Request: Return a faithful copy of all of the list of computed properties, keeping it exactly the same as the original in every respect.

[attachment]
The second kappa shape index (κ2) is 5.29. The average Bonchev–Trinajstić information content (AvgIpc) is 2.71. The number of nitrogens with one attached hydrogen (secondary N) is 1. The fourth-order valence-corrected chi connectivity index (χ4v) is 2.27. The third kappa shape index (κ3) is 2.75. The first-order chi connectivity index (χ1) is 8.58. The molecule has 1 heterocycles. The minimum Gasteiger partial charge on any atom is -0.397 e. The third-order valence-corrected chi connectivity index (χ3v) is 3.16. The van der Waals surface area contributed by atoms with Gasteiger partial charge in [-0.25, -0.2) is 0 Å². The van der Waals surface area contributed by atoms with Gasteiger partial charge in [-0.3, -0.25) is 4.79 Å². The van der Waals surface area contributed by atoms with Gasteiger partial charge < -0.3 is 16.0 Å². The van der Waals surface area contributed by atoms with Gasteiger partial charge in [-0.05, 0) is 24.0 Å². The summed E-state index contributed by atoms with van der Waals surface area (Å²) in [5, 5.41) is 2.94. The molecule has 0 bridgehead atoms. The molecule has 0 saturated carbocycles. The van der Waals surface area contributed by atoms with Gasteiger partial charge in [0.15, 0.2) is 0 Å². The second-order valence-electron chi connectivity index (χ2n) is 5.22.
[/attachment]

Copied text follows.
The second kappa shape index (κ2) is 5.29. The average Bonchev–Trinajstić information content (AvgIpc) is 2.71. The number of nitrogens with one attached hydrogen (secondary N) is 1. The fourth-order valence-corrected chi connectivity index (χ4v) is 2.27. The third kappa shape index (κ3) is 2.75. The first-order chi connectivity index (χ1) is 8.58. The molecule has 1 heterocycles. The minimum Gasteiger partial charge on any atom is -0.397 e. The third-order valence-corrected chi connectivity index (χ3v) is 3.16. The van der Waals surface area contributed by atoms with Gasteiger partial charge in [-0.25, -0.2) is 0 Å². The van der Waals surface area contributed by atoms with Gasteiger partial charge in [-0.3, -0.25) is 4.79 Å². The van der Waals surface area contributed by atoms with Gasteiger partial charge < -0.3 is 16.0 Å². The van der Waals surface area contributed by atoms with Gasteiger partial charge in [-0.05, 0) is 24.0 Å². The summed E-state index contributed by atoms with van der Waals surface area (Å²) in [5, 5.41) is 2.94. The molecule has 0 bridgehead atoms. The molecule has 0 saturated carbocycles. The van der Waals surface area contributed by atoms with Gasteiger partial charge in [0.15, 0.2) is 0 Å². The second-order valence-electron chi connectivity index (χ2n) is 5.22.